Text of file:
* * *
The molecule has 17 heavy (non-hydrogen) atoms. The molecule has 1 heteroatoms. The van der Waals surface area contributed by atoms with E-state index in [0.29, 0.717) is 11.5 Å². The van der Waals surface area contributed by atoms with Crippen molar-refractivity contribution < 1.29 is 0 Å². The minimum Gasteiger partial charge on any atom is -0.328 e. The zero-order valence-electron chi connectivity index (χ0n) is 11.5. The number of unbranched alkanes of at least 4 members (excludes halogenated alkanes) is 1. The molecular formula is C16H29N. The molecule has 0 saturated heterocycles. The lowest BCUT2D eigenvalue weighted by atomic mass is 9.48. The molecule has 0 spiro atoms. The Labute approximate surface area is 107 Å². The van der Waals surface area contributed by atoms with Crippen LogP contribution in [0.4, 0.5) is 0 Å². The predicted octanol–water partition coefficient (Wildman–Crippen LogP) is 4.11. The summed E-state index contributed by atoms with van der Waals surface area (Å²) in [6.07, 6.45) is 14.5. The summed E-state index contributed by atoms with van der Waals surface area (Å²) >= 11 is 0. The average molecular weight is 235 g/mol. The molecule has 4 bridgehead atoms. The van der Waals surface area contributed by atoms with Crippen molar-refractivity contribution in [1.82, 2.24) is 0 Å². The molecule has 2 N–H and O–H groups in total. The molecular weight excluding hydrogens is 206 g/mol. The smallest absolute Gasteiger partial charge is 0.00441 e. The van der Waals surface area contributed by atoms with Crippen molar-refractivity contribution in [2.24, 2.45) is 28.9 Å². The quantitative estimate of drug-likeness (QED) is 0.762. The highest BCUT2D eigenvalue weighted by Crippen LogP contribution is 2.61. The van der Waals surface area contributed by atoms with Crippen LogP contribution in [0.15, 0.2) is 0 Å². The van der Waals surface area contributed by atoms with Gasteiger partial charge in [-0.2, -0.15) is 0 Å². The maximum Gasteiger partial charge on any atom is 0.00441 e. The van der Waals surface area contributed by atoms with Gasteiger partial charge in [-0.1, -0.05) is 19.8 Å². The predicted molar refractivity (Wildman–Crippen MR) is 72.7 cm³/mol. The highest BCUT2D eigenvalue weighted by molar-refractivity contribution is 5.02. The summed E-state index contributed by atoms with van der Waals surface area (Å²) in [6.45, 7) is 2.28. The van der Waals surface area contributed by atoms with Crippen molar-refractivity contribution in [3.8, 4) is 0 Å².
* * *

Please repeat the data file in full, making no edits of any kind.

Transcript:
The molecule has 17 heavy (non-hydrogen) atoms. The molecule has 1 heteroatoms. The van der Waals surface area contributed by atoms with E-state index in [0.29, 0.717) is 11.5 Å². The van der Waals surface area contributed by atoms with Crippen molar-refractivity contribution < 1.29 is 0 Å². The minimum Gasteiger partial charge on any atom is -0.328 e. The zero-order valence-electron chi connectivity index (χ0n) is 11.5. The number of unbranched alkanes of at least 4 members (excludes halogenated alkanes) is 1. The molecular formula is C16H29N. The molecule has 0 saturated heterocycles. The lowest BCUT2D eigenvalue weighted by atomic mass is 9.48. The molecule has 0 spiro atoms. The Labute approximate surface area is 107 Å². The van der Waals surface area contributed by atoms with Crippen LogP contribution in [0.4, 0.5) is 0 Å². The predicted octanol–water partition coefficient (Wildman–Crippen LogP) is 4.11. The summed E-state index contributed by atoms with van der Waals surface area (Å²) in [6.07, 6.45) is 14.5. The summed E-state index contributed by atoms with van der Waals surface area (Å²) >= 11 is 0. The average molecular weight is 235 g/mol. The molecule has 4 bridgehead atoms. The van der Waals surface area contributed by atoms with Crippen molar-refractivity contribution in [1.82, 2.24) is 0 Å². The molecule has 2 N–H and O–H groups in total. The molecular weight excluding hydrogens is 206 g/mol. The smallest absolute Gasteiger partial charge is 0.00441 e. The van der Waals surface area contributed by atoms with Crippen molar-refractivity contribution in [2.24, 2.45) is 28.9 Å². The quantitative estimate of drug-likeness (QED) is 0.762. The highest BCUT2D eigenvalue weighted by Crippen LogP contribution is 2.61. The van der Waals surface area contributed by atoms with Crippen LogP contribution in [0.15, 0.2) is 0 Å². The van der Waals surface area contributed by atoms with Gasteiger partial charge in [-0.2, -0.15) is 0 Å². The maximum Gasteiger partial charge on any atom is 0.00441 e. The van der Waals surface area contributed by atoms with Gasteiger partial charge in [-0.1, -0.05) is 19.8 Å². The predicted molar refractivity (Wildman–Crippen MR) is 72.7 cm³/mol. The highest BCUT2D eigenvalue weighted by molar-refractivity contribution is 5.02. The summed E-state index contributed by atoms with van der Waals surface area (Å²) in [6.45, 7) is 2.28. The van der Waals surface area contributed by atoms with Crippen molar-refractivity contribution in [3.8, 4) is 0 Å².